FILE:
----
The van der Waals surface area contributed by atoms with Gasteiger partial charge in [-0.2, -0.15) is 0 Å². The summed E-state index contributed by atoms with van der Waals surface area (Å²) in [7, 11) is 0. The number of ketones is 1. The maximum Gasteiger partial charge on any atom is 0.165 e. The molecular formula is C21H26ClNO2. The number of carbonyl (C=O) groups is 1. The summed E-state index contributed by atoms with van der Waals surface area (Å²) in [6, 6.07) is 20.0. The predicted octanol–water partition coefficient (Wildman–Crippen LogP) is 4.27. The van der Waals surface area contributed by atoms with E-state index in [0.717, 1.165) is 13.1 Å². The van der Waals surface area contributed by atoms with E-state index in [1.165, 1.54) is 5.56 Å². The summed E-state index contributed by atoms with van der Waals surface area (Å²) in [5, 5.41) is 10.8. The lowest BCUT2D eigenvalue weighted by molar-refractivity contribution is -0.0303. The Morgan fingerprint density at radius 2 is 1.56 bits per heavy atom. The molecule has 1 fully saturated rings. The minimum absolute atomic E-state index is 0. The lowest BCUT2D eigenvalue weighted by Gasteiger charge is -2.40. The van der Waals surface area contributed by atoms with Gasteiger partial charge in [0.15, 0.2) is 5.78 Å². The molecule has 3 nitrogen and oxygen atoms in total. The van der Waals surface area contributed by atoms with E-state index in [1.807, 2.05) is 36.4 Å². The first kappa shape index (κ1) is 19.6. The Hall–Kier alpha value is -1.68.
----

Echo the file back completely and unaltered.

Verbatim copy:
The van der Waals surface area contributed by atoms with Gasteiger partial charge in [-0.2, -0.15) is 0 Å². The summed E-state index contributed by atoms with van der Waals surface area (Å²) in [7, 11) is 0. The number of ketones is 1. The maximum Gasteiger partial charge on any atom is 0.165 e. The molecular formula is C21H26ClNO2. The number of carbonyl (C=O) groups is 1. The summed E-state index contributed by atoms with van der Waals surface area (Å²) in [6, 6.07) is 20.0. The predicted octanol–water partition coefficient (Wildman–Crippen LogP) is 4.27. The van der Waals surface area contributed by atoms with E-state index in [0.717, 1.165) is 13.1 Å². The van der Waals surface area contributed by atoms with E-state index in [1.165, 1.54) is 5.56 Å². The summed E-state index contributed by atoms with van der Waals surface area (Å²) in [5, 5.41) is 10.8. The lowest BCUT2D eigenvalue weighted by molar-refractivity contribution is -0.0303. The Morgan fingerprint density at radius 2 is 1.56 bits per heavy atom. The molecule has 1 fully saturated rings. The minimum absolute atomic E-state index is 0. The lowest BCUT2D eigenvalue weighted by Gasteiger charge is -2.40. The van der Waals surface area contributed by atoms with Gasteiger partial charge in [0.15, 0.2) is 5.78 Å². The molecule has 3 nitrogen and oxygen atoms in total. The van der Waals surface area contributed by atoms with E-state index in [1.807, 2.05) is 36.4 Å². The first kappa shape index (κ1) is 19.6. The Hall–Kier alpha value is -1.68.